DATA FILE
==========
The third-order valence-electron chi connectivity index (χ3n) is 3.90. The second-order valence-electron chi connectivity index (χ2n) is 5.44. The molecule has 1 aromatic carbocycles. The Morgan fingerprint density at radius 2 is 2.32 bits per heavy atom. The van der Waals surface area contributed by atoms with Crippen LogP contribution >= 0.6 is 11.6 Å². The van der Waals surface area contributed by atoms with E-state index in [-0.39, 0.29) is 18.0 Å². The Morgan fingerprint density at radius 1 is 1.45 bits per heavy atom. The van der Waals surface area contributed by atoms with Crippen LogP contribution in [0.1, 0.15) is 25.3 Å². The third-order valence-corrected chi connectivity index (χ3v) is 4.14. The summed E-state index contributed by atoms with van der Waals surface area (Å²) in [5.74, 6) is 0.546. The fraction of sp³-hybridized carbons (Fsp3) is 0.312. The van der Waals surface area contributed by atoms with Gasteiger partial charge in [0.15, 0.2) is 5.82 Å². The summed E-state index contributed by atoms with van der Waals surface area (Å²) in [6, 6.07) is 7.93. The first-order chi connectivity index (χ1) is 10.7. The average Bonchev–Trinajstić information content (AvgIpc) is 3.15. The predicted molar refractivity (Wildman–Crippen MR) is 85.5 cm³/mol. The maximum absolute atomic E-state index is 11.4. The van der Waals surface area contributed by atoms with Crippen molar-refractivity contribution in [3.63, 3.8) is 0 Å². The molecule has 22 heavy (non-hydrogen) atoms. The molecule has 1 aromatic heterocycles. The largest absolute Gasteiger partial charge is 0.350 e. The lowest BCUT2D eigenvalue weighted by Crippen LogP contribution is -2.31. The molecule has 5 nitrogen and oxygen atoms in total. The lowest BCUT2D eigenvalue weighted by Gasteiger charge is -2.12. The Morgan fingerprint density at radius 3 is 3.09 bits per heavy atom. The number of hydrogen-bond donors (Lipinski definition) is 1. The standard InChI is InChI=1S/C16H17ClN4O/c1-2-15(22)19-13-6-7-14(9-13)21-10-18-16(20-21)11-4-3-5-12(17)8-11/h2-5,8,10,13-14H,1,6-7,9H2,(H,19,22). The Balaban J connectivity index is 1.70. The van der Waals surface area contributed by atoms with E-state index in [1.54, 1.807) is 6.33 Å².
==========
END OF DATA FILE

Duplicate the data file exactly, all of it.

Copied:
The third-order valence-electron chi connectivity index (χ3n) is 3.90. The second-order valence-electron chi connectivity index (χ2n) is 5.44. The molecule has 1 aromatic carbocycles. The Morgan fingerprint density at radius 2 is 2.32 bits per heavy atom. The van der Waals surface area contributed by atoms with Crippen LogP contribution >= 0.6 is 11.6 Å². The van der Waals surface area contributed by atoms with E-state index in [-0.39, 0.29) is 18.0 Å². The Morgan fingerprint density at radius 1 is 1.45 bits per heavy atom. The van der Waals surface area contributed by atoms with Crippen LogP contribution in [0.1, 0.15) is 25.3 Å². The third-order valence-corrected chi connectivity index (χ3v) is 4.14. The summed E-state index contributed by atoms with van der Waals surface area (Å²) in [5.74, 6) is 0.546. The fraction of sp³-hybridized carbons (Fsp3) is 0.312. The van der Waals surface area contributed by atoms with Gasteiger partial charge in [0.15, 0.2) is 5.82 Å². The summed E-state index contributed by atoms with van der Waals surface area (Å²) in [6, 6.07) is 7.93. The first-order chi connectivity index (χ1) is 10.7. The average Bonchev–Trinajstić information content (AvgIpc) is 3.15. The predicted molar refractivity (Wildman–Crippen MR) is 85.5 cm³/mol. The maximum absolute atomic E-state index is 11.4. The van der Waals surface area contributed by atoms with Crippen molar-refractivity contribution in [3.63, 3.8) is 0 Å². The molecule has 22 heavy (non-hydrogen) atoms. The molecule has 1 aromatic heterocycles. The largest absolute Gasteiger partial charge is 0.350 e. The lowest BCUT2D eigenvalue weighted by Crippen LogP contribution is -2.31. The molecule has 5 nitrogen and oxygen atoms in total. The lowest BCUT2D eigenvalue weighted by Gasteiger charge is -2.12. The Morgan fingerprint density at radius 3 is 3.09 bits per heavy atom. The number of hydrogen-bond donors (Lipinski definition) is 1. The standard InChI is InChI=1S/C16H17ClN4O/c1-2-15(22)19-13-6-7-14(9-13)21-10-18-16(20-21)11-4-3-5-12(17)8-11/h2-5,8,10,13-14H,1,6-7,9H2,(H,19,22). The Balaban J connectivity index is 1.70. The van der Waals surface area contributed by atoms with E-state index in [1.54, 1.807) is 6.33 Å².